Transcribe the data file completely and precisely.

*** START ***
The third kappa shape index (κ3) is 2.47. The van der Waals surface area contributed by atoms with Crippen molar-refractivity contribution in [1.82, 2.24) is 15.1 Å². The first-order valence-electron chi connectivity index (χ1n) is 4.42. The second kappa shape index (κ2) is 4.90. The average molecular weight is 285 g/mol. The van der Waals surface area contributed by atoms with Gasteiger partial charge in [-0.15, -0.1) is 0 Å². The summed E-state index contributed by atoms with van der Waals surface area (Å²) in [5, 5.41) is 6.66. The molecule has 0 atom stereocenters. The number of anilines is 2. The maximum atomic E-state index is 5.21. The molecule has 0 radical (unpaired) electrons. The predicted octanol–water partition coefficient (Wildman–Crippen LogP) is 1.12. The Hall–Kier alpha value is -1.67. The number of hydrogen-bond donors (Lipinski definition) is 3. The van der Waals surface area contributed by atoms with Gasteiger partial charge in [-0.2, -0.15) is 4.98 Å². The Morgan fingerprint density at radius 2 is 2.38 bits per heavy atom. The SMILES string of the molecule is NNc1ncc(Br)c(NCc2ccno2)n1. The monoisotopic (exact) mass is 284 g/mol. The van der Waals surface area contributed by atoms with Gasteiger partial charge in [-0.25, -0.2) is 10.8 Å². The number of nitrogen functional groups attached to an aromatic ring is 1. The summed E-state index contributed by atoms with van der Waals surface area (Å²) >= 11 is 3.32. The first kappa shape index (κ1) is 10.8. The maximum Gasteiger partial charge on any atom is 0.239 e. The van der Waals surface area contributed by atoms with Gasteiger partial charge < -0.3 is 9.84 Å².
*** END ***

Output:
The third kappa shape index (κ3) is 2.47. The van der Waals surface area contributed by atoms with Crippen molar-refractivity contribution in [1.82, 2.24) is 15.1 Å². The first-order valence-electron chi connectivity index (χ1n) is 4.42. The second kappa shape index (κ2) is 4.90. The average molecular weight is 285 g/mol. The van der Waals surface area contributed by atoms with Gasteiger partial charge in [-0.15, -0.1) is 0 Å². The summed E-state index contributed by atoms with van der Waals surface area (Å²) in [5, 5.41) is 6.66. The molecule has 0 atom stereocenters. The number of anilines is 2. The maximum atomic E-state index is 5.21. The molecule has 0 radical (unpaired) electrons. The predicted octanol–water partition coefficient (Wildman–Crippen LogP) is 1.12. The Hall–Kier alpha value is -1.67. The number of hydrogen-bond donors (Lipinski definition) is 3. The van der Waals surface area contributed by atoms with Gasteiger partial charge in [-0.2, -0.15) is 4.98 Å². The Morgan fingerprint density at radius 2 is 2.38 bits per heavy atom. The SMILES string of the molecule is NNc1ncc(Br)c(NCc2ccno2)n1. The monoisotopic (exact) mass is 284 g/mol. The van der Waals surface area contributed by atoms with Gasteiger partial charge in [-0.25, -0.2) is 10.8 Å². The number of nitrogen functional groups attached to an aromatic ring is 1. The summed E-state index contributed by atoms with van der Waals surface area (Å²) >= 11 is 3.32. The first kappa shape index (κ1) is 10.8. The maximum Gasteiger partial charge on any atom is 0.239 e. The van der Waals surface area contributed by atoms with Gasteiger partial charge < -0.3 is 9.84 Å².